leadership will appear later this year. He is already on the Editorial Advisory Board for three books with Bryan Christiansen, PryMarke, LLC
(USA): Economic Growth and Technological Change in Latin America; Nationalism, Cultural Indoctrination, and Economic Prosperity in the Digital Age;
Handbook of Research on Global Business Opportunities.
In March of 2014, Kahan created The Academic Therapist is IN: Positive Support for Struggling Academics. As of this writing, it has over 300
members. On May 9, 2014, Kahan started a digital newspaper, (n)authenticity. Over the summer of 2014, Kahan served as a judge for the
Vanderbilt’s Jay Clayton, and the other on Music Fundamentals, staffed by some treble-clef fellows at the University of Edinburgh. In the fall of
that year, he took still more MOOCS on the Beatles, Philosophy, and Cognitive Psychology. He thinks that his own course on comic books would
make a splendid MOOC. Any institutions interested should contact him via email (serious here) or (less serious here) on the Batphone.
On August 23, 2014, Kahan gave a speech on Romeo and Juliet at the UCI New Swan Festival, in which he reimagined the play as a crime drama—
“CSI 1595: The Case of the Stiletto Kid.” Adopting a line from Doctor Strangelove, Kahan thinks that a film treatment is possible, though a sewage
treatment is absolutely essential. He also found the time to complete a Master of Arts in English at Concordia University, Montreal. (This marks his
seventh post-secondary degree, which includes one Ph.D., two M.As, one M.S., one B.A., an Associates, and a Certificate.) In November of 2014,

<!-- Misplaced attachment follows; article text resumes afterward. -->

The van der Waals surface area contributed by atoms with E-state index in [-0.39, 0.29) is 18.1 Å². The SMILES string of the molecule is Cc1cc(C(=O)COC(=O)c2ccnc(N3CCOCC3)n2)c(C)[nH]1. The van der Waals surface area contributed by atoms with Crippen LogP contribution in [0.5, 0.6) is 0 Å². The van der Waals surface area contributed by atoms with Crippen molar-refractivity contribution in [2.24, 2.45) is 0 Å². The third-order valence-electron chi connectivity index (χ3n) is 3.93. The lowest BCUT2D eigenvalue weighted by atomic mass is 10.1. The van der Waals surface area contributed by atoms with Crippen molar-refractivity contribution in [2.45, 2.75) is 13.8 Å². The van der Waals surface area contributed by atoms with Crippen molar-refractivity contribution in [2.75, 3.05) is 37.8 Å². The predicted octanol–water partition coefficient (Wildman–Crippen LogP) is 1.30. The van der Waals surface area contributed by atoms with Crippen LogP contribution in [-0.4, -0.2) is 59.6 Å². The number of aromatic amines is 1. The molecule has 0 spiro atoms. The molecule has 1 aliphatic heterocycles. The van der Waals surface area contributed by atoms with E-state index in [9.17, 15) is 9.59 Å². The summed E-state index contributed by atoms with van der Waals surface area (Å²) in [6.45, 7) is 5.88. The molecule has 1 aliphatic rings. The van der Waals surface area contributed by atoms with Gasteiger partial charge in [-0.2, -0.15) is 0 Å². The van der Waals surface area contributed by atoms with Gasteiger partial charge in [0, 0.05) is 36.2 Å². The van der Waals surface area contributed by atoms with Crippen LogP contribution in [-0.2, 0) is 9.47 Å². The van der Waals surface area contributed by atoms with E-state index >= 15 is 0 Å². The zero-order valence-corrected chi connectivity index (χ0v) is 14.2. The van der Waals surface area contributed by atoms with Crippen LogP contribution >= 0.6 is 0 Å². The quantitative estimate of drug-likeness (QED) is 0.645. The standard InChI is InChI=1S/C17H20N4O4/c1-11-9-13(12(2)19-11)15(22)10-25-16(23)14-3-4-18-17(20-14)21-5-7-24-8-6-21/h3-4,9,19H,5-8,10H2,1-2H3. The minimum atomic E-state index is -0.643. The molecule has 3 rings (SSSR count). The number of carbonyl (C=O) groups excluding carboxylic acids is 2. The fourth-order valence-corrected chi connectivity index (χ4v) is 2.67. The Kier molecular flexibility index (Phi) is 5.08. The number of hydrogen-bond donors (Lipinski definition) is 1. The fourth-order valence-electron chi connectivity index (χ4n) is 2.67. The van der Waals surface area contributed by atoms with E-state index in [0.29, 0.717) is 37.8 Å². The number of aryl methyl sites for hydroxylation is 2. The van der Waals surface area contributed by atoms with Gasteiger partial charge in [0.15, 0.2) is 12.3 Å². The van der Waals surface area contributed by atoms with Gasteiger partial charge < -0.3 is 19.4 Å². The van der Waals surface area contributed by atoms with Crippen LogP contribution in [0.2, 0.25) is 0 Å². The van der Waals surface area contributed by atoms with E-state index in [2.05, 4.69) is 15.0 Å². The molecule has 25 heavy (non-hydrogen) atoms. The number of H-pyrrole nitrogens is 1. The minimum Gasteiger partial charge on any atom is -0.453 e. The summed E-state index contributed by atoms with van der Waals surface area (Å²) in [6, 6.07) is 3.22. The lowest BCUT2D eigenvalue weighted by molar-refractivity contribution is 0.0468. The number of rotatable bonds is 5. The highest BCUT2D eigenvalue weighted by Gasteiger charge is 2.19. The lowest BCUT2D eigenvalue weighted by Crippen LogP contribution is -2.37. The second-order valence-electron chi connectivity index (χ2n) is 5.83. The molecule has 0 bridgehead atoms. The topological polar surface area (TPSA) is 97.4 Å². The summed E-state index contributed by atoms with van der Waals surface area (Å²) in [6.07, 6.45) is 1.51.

Kahan served as external assessor for National University’s online English M.A. program. Over the same period, Kahan completed two new
articles, “‘I tell you what mine author says’: A Brief History of Stylometrics,” which will appear in ELH, and a study of comic books and
censorship, entitled, ““The Comic Book Industry Vs. the U.S. Government,” which will appear in the pages of Paragone. He also edited
an issue of Studies in Gothic Fiction, contributed two book reviews to Cahiers Élisabéthains, wrote a review for Gothic Studies, and created
the annotated bibliography for the forger J.P. Collier in Nineteenth-Century Criticism No. 286 (Gale Cengage, 2014).
In January, 2015, Kahan completed the annotated bibliography for the “Performance Criticism” entry in Shakespearean Criticism No. 159 (Gale
Cengage, 2015); in February, he wrote reviews for Gothic Studies and SHARP. In March of 2015, Kahan co-chaired a panel on literary juvenilia for
the upcoming ASECS conference. All preteens holding Ph.D.s in Eighteenth-Century Studies rejoiced. Also in March, Kahan agreed to join the
editorial board for “The Folger Shakespeare Library Prompt Books Collection,” a digital resource by Adam Matthew. On March 30, Kahan
joined the editorial board of The New Ray Bradbury Review. On June 18, 2015, he was invited to join the editorial board of The Shakespeare Newsletter!
He has a vague notion that he will only be allowed to work on the kiddie page....